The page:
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Italian Piano Quintets With A Rare Premiere


Perrachio/Castelnuovo-Tedesco: Piano Quintets

David Korevaar, piano. Carpe Diem String Quartet: Amy Galluzzo, Marisa Ishikawa, violins. Korine Fujiwara, viola. Ariana Nelson, cello. Da Vinci Classics C00697 Total Time:  60:16 Recording:   ****/**** Performance: ****/****


Italian composition in the early 20th-Century tends to be more aligned with extended Romanticism and Impressionist approaches.  Often there is also a nod to the early days of Italy’s great Baroque-era instrumental music and many of the composers in the first decades of the 20th Century were in a sense serving to revitalize that tradition in new musical language, though less avantgarde than elsewhere in Europe.  In this new release, listeners have an opportunity to explore some of this style through the work of two composers influenced by this period of Italian musical history.  Most will be familiar with the work of Mario Castelnuovo-Tedesco (1895-1968).  Apart from a popular guitar concerto, his music has more recently began to appear again on recordings.  His influence reaches well into the last century through at least two of his students: Andre Previn and John Williams.  The other composer here, Luigi Perrachio (1883-1966), is far less known today but was a prolific composer, known as an educator and performer based in Turin.  In this new release, listeners can explore two piano quintets pairing unique responses to music post WWI. 

The Perrachio quintet is from 1919.  The composer was a bit enamored with French Impressionism and the music of Debussy and Ravel, even spending time with the latter and the noted pianist Ricardo Vines.  The quintet is cast in four movements with the opening one being the weightiest, and lengthiest of the piece.  The music is quite dramatic and there are turns of phrase that flirt with pentatonic scales, but stay mostly within an expanded Romantic language.  The thematic ideas also provide an additional avenue of interest here with strong writing across the ensemble enhanced by fascinating harmonic writing.  A playful scherzo follows here with a witty exploration of the famous motif from Beethoven’s Fifth Symphony.  The way the melodic ideas are organized come close to being a complete tone row, but the color is still in accessible tonal writing.  After this, a more idyllic slow movement provides a bit of respite.  Now the Beethoven motive is cast into a birdcall which appears in the piano.  Strings intertwine together here in gorgeous writing.  The finale pulls these various threads together with further hints of pentatonicism and modal writing.  Perrachio also like to insert local folk music rhythms as a color in his music and some of that can be discerned incorporated here in the finale as well.  The Perrachio is a real find in this world premiere recording.  The music has been published as of 2022 in a new edition through encouragement by David Korevaar.  Hopefully other quintets will take up this engaging work.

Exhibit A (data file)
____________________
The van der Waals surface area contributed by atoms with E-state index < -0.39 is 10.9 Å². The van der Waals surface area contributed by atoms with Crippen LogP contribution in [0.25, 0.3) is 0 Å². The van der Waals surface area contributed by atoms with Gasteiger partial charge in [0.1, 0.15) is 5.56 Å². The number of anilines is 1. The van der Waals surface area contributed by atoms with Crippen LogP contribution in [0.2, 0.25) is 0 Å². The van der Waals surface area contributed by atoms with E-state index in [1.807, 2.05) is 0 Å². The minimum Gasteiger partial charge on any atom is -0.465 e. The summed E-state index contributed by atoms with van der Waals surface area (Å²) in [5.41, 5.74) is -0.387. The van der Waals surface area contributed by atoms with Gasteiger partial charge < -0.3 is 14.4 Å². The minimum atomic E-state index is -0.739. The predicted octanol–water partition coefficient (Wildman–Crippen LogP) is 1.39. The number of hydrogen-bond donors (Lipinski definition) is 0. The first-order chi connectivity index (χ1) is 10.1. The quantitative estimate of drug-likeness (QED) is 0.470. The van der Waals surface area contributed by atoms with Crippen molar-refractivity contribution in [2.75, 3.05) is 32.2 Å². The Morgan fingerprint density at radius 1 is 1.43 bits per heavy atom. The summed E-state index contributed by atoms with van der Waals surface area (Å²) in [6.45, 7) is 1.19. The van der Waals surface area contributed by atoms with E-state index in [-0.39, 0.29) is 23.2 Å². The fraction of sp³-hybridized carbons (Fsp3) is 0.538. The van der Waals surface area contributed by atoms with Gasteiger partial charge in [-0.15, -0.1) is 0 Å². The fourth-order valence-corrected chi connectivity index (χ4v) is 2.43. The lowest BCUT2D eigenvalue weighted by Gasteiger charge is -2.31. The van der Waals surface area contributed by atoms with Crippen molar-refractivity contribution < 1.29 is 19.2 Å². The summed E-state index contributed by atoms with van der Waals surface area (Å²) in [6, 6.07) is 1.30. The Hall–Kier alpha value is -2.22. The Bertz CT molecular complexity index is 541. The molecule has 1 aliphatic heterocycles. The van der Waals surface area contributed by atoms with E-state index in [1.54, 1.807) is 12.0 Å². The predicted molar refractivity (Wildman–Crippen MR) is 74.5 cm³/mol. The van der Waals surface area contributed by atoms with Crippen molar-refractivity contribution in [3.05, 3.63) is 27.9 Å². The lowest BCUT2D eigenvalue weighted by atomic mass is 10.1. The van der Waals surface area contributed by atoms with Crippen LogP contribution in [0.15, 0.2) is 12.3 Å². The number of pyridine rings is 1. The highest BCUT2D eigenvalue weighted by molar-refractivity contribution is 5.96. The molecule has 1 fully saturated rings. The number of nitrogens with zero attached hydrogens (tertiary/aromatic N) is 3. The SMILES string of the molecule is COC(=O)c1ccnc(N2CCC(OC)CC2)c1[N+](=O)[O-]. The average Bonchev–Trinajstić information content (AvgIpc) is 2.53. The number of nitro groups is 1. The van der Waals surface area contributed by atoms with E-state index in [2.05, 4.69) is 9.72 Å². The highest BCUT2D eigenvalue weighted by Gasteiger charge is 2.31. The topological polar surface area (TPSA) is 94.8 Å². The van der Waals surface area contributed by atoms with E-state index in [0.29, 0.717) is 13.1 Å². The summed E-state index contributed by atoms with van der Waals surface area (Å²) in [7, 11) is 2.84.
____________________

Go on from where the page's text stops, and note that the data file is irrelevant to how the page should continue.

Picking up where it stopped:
Castelnuovo-Tedesco’s first piano quartet (Op. 69) was composed in 1932 and was a work that the composer often toured with at the time.  As one might suspect, it is an engaging and dramatic work that points to the composer’s brilliant orchestrational style.  The piece also incorporates references to his Tuscan homeland as well as his Jewish roots.  The four-movement work is laid out fairly traditionally in structure, but it is his interesting tonal organization here that stands out a bit.  In some respects, it is an extension of Mahler’s harmonic writing with the way tonality serves to shift across the composition (progressive tonality).  Slight motives get developed into broader themes that highlight the composer’s engaging lyricism.  Composed against the rising Anti-Semitism of fascist Italy, the work also seems to hint at this rising unsettled period.  One hears this through moments like a funeral march which adds a sense of unease that is hinted at even in the work’s opening bars.  It is quite devastating in contrast and the following scherzo tries to make some light of this, but the dance does feel a bit nervous in its interesting shifts in harmony and melodic direction in its struggle to come out from under the heavy boot. 

These are quite engaging chamber works with music written in an accessible language.  The voices here are very much established stylistically and give listeners an intimate entry into their respective musical language.  One can hear the hints of the traditional trends of the day being expanded here in these pieces.  The harmonic writing in both works is also quite fascinating. 

The ensemble here gives committed performances that are solid and engaging music making.  The gorgeous lyrical writing is handled beautifully here across the ensemble.  Articulations across the ensemble also are carefully matched to help provide a unified vision of the sound world of both pieces.  The sound also aids the performance as well with the piano feeling more at the back, center of the sound picture with the quartet imaged well in front of that here.  Balance then works quite well to bring out the different colors of the writing without the piano overwhelming the strings.  This is a solid release with excellent pieces well worth discovering!


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